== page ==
Nov 12, 2016 rated it it was amazing
There are so many undercurrents and connections beyond what is just on the surface in these essays, which make for rigorous and delightful reading.
Jan 26, 2018 rated it it was amazing
Poet, philosopher, acute observer of the unseen, Hass is the type of writer I long to find in my reading. What a gift.

These essays are brilliant. Literature, photography, poetry, the natural world come alive in a totally refreshing and nuanced articulation. My reading list doubled as I read about authors and playwrights that I now considered in a wholly different light.

What the light can do, indeed!
Oct 04, 2019 rated it really liked it  ·  review of another edition
Very nice collection of essays that is fairly diverse, there's not a lot holding them together except that Hass wrote them. Some of them seem like they belong under the title, others don't. But books of essays are great because you can just read around in them and find the things you want. I would suggest reading this if you would like some insightful essays on literature, writers, and painting. Ther are some very nice essays in there on these topics. ...more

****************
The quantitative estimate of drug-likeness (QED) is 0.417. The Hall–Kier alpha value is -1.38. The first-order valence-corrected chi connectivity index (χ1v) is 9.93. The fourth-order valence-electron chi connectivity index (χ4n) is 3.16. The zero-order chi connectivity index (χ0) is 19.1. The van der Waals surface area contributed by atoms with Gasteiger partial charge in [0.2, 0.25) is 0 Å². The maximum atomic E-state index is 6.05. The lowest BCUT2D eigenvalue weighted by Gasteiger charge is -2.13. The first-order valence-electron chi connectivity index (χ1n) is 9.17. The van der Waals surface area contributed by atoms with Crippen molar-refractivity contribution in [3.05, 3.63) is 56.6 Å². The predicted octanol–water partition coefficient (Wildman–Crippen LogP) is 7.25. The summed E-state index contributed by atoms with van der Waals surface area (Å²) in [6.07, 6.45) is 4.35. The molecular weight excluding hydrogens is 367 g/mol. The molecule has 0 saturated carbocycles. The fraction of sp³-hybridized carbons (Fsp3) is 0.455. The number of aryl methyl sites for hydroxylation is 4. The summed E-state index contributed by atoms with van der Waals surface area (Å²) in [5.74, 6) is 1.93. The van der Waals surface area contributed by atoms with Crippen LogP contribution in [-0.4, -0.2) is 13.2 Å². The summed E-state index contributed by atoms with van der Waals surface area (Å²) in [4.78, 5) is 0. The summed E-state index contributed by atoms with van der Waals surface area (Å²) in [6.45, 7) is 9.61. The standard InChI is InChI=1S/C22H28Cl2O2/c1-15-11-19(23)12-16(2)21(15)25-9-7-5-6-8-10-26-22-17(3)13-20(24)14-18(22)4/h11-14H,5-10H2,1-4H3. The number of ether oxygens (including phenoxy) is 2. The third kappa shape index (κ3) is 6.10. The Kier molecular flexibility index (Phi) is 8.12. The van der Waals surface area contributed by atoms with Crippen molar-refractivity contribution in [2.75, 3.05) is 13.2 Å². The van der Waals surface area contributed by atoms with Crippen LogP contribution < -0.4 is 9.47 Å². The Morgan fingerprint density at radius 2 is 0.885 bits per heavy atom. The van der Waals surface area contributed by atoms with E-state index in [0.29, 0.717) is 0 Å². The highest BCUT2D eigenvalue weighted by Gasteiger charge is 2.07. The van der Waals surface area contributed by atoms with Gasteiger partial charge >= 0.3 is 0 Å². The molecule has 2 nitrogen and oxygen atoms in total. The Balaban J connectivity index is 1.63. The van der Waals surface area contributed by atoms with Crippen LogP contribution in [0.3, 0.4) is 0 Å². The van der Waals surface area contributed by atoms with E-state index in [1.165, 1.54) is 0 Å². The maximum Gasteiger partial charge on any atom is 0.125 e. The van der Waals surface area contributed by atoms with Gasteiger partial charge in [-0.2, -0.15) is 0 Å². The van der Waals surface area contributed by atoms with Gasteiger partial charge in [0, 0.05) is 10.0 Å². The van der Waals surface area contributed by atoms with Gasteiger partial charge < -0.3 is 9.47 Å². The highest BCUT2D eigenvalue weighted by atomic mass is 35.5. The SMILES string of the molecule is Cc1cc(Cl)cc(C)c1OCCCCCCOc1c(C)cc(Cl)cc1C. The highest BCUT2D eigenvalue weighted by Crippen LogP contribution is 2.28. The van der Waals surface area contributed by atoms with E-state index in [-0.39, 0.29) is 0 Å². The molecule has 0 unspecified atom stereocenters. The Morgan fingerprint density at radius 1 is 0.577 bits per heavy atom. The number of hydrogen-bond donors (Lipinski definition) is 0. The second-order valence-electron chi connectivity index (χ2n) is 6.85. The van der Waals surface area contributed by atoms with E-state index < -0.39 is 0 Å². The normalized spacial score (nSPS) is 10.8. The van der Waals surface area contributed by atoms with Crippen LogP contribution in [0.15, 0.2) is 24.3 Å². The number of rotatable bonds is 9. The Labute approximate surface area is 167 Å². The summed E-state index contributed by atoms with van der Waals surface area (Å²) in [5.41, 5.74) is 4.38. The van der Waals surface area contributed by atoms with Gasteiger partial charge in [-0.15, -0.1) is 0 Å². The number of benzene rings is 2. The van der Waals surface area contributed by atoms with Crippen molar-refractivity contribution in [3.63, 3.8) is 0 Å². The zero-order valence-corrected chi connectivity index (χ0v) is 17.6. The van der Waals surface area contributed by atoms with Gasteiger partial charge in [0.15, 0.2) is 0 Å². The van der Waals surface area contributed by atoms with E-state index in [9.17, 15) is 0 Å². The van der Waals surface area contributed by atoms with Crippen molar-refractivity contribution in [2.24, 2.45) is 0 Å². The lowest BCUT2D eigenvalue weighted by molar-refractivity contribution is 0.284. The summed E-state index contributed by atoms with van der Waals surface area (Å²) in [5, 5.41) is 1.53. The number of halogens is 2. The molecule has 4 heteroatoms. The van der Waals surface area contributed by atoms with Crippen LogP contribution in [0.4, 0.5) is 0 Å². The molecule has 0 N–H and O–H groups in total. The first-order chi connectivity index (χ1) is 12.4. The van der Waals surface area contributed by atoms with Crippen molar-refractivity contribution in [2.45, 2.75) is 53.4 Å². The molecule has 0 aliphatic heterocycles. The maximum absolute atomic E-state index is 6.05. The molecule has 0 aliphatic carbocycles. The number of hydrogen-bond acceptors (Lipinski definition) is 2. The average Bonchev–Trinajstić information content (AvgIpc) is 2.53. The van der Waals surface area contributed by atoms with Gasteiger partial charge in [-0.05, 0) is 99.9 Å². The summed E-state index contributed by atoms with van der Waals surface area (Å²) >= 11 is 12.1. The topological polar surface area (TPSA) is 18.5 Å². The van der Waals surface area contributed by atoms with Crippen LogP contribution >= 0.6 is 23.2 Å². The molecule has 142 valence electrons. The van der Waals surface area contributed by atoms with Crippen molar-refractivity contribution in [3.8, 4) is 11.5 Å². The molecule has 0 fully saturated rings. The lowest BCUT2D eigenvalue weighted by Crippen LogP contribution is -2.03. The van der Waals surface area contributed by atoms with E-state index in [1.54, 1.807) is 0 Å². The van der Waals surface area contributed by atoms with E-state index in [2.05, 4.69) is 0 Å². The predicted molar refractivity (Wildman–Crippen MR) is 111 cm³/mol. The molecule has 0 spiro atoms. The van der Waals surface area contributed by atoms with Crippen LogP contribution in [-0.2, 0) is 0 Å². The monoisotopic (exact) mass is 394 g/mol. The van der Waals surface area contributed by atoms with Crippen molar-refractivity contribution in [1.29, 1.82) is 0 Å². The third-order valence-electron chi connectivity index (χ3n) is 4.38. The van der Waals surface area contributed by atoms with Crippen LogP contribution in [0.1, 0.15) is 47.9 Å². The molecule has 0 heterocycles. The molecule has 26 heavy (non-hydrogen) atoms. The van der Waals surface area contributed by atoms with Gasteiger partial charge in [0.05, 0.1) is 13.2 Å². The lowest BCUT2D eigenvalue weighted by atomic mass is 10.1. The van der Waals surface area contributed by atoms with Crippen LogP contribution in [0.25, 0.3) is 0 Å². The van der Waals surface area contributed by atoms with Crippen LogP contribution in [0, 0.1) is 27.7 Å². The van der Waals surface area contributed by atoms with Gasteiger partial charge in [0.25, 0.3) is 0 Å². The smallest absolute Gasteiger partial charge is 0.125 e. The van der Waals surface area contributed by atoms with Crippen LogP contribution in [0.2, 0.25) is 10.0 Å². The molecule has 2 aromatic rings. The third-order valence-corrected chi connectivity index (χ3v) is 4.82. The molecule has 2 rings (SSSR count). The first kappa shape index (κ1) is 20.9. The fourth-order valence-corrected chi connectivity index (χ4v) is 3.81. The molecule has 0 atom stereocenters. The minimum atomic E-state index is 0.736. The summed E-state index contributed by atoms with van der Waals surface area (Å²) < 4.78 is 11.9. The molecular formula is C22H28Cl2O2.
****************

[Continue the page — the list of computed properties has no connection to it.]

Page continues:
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Jan 26, 2020 rated it it was amazing
Alia S
"They were trying to invent in language, trying to say what life was like for them, to bear witness to it, to sing, to find fresh ways of embodying the experiences of thinking and feeling and living among others, to make new and surprising kinds of verbal artifacts."


I was having a really good time with this when the library reclaimed it. Will come back to it at some point.

Side-note: This book is a writer I don't know writing about other writers I don't know; it ought
Oct 23, 2014 rated it it was amazing